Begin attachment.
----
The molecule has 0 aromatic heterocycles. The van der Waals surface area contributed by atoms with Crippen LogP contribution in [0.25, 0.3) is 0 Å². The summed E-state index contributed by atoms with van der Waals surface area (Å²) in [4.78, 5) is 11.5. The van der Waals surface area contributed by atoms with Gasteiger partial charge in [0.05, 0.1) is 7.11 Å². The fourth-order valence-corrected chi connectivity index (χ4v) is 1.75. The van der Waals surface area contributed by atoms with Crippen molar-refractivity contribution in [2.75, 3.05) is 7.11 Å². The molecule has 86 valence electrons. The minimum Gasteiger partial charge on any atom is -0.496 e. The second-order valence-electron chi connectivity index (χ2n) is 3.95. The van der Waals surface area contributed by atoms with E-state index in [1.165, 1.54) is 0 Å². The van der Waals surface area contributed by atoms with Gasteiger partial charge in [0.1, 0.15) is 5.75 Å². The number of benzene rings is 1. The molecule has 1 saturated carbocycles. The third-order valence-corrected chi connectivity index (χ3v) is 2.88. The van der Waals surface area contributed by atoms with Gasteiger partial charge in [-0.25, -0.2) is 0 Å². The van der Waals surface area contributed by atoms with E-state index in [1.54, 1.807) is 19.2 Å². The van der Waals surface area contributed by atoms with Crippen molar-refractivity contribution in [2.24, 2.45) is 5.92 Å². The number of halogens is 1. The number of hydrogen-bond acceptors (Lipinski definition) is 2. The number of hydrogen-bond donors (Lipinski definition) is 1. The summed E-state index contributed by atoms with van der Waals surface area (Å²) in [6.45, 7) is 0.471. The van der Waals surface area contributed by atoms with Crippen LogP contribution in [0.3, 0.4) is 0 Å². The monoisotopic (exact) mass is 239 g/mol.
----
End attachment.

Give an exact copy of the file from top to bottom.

The molecule has 0 aromatic heterocycles. The van der Waals surface area contributed by atoms with Crippen LogP contribution in [0.25, 0.3) is 0 Å². The summed E-state index contributed by atoms with van der Waals surface area (Å²) in [4.78, 5) is 11.5. The van der Waals surface area contributed by atoms with Gasteiger partial charge in [0.05, 0.1) is 7.11 Å². The fourth-order valence-corrected chi connectivity index (χ4v) is 1.75. The van der Waals surface area contributed by atoms with Crippen molar-refractivity contribution in [2.75, 3.05) is 7.11 Å². The molecule has 86 valence electrons. The minimum Gasteiger partial charge on any atom is -0.496 e. The second-order valence-electron chi connectivity index (χ2n) is 3.95. The van der Waals surface area contributed by atoms with E-state index in [1.165, 1.54) is 0 Å². The van der Waals surface area contributed by atoms with Gasteiger partial charge in [0.1, 0.15) is 5.75 Å². The number of benzene rings is 1. The molecule has 1 saturated carbocycles. The third-order valence-corrected chi connectivity index (χ3v) is 2.88. The van der Waals surface area contributed by atoms with Gasteiger partial charge in [-0.25, -0.2) is 0 Å². The van der Waals surface area contributed by atoms with E-state index in [1.54, 1.807) is 19.2 Å². The van der Waals surface area contributed by atoms with Crippen molar-refractivity contribution in [2.24, 2.45) is 5.92 Å². The number of halogens is 1. The number of hydrogen-bond acceptors (Lipinski definition) is 2. The number of hydrogen-bond donors (Lipinski definition) is 1. The summed E-state index contributed by atoms with van der Waals surface area (Å²) in [6.45, 7) is 0.471. The van der Waals surface area contributed by atoms with Crippen LogP contribution in [0.3, 0.4) is 0 Å². The monoisotopic (exact) mass is 239 g/mol.